The European Data Protection Supervisor (EDPS), Giovanni Buttarelli and the Director of the EU Agency for Law Enforcement Cooperation (Europol), Rob Wainwright, welcomed the recent adoption by the European Parliament of the new Regulation on Europol.
Speaking at the Privacy in the Digital Age of Encryption and Anonymity Online conference hosted at Europol’s headquarters in The Hague, Mr Buttarelli and Mr Wainwright said that the new Regulation boosts Europol's powers to fight terrorism, serious and organised crime and enhances its role as the central hub for information exchange.
Giovanni Buttarelli, EDPS, said: “The EU is facing huge security challenges and these require us, more than ever, to hold fast to our values, our fundamental rights and freedoms. The new Regulation modernises the framework for information sharing. It is also well-timed, coinciding with the recent adoption of the General Data Protection Regulation and the Directive for the police and criminal justice sector. With our new role under the Europol Regulation, the EDPS will build upon our extensive experience of the supervision of personal data processing at EU level in the law enforcement sector."
Europol Director, Rob Wainwright, said: "Europol welcomes the adoption of the new Regulation, and thanks the European Parliament, Council of the European Union and the European Commission for placing their trust in a reformed and stronger Europol. The new Regulation will ensure a robust data protection regime for Europol, and will provide the agency with a flexible and modern data management system, which will allow Europol to improve its support to Member States in the fight against terrorism and organised crime."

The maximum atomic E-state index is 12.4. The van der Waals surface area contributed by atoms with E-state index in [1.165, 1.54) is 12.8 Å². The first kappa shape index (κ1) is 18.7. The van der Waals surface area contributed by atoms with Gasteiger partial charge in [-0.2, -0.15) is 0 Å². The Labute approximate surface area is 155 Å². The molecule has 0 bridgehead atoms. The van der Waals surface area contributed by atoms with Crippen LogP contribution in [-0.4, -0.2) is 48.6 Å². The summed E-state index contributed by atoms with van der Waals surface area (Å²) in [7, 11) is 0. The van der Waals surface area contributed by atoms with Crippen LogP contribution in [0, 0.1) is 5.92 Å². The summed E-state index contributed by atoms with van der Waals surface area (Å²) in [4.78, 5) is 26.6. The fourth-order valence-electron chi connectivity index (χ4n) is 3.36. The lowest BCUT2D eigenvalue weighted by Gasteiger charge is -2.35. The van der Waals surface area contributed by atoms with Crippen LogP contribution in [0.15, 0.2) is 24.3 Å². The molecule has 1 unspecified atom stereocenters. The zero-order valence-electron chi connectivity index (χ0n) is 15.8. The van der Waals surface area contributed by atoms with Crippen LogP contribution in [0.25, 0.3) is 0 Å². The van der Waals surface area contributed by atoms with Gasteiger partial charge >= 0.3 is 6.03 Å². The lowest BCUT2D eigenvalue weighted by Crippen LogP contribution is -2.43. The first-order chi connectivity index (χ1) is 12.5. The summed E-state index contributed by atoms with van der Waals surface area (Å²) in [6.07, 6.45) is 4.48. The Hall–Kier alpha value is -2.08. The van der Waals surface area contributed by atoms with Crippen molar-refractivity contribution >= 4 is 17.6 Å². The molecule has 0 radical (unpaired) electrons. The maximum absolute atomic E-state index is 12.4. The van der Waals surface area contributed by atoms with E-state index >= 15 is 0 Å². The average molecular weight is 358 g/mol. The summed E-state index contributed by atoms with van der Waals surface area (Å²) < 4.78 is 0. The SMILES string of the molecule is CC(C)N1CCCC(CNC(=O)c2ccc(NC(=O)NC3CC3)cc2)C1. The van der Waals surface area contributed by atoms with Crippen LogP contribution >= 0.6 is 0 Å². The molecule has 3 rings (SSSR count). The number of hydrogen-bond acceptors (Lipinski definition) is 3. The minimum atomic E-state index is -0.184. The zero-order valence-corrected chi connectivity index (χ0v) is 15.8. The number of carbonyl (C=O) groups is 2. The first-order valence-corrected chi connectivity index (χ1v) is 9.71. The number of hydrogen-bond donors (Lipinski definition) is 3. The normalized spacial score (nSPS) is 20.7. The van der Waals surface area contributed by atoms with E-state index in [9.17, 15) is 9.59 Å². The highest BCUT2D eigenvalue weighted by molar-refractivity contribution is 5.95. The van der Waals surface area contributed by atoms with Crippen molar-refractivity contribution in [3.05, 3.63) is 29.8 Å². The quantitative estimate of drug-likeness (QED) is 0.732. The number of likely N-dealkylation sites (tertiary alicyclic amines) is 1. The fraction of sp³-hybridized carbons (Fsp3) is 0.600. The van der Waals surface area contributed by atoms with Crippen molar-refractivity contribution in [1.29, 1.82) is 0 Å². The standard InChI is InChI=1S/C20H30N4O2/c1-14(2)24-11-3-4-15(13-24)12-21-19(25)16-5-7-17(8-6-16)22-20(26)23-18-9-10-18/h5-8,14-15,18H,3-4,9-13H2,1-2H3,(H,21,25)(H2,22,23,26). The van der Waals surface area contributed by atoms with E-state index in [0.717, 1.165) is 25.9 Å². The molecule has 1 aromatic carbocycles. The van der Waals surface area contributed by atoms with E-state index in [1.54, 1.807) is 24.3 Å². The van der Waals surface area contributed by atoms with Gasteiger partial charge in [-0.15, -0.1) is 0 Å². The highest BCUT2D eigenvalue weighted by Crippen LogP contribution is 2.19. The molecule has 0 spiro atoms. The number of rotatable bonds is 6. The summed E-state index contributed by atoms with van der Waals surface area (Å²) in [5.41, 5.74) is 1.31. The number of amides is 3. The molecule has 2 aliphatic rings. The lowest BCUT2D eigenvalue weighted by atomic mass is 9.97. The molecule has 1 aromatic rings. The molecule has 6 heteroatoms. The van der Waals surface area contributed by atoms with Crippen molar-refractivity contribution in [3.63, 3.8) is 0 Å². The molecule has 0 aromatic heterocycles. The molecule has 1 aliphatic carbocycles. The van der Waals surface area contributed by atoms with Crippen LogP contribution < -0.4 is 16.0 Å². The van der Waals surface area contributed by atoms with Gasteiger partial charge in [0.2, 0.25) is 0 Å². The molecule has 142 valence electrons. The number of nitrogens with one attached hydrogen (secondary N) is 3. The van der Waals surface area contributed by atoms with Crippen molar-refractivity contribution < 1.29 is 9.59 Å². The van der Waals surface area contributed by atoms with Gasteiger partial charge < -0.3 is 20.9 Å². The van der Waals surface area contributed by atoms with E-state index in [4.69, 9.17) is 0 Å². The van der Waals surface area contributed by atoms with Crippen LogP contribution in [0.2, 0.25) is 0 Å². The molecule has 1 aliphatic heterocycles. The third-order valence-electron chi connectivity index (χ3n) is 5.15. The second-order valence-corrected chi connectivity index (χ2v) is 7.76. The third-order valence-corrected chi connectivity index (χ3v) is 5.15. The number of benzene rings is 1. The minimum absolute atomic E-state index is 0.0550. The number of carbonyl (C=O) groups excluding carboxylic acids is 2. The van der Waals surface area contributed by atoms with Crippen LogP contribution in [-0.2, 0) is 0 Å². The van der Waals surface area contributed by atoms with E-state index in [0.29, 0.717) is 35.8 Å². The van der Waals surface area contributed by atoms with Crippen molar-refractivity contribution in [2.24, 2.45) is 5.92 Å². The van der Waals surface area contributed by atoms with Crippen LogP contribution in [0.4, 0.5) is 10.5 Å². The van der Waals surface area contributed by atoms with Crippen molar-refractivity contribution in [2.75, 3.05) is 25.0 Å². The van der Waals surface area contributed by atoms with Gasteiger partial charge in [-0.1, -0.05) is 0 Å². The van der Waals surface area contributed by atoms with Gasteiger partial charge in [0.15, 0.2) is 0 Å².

The new Regulation increases the Agency's accountability and confirms Europol’s strong data protection regime. It sets out that the supervision of Europol will be carried out by the EDPS as of 1 May 2017. National data protection authorities will continue to play an important advisory role as part of a Cooperation Board, of which the EDPS will also be a member.
Mr Buttarelli and Mr Wainwright highlighted that given the major security challenges which Europe is facing today, there is an urgent need for EU Member States to improve analysis and efficient information sharing - and to uphold the values and freedoms set out in the Charter for Fundamental Rights of the European Union.
Europol is the EU's law enforcement agency, assisting national authorities by exchanging information, intelligence analyses and threats assessments. The agency deals with terrorism and international crime such as cybercrime, drug smuggling and people trafficking. With a staff of over 1000 members, Europol headquarters are in The Hague, Netherlands.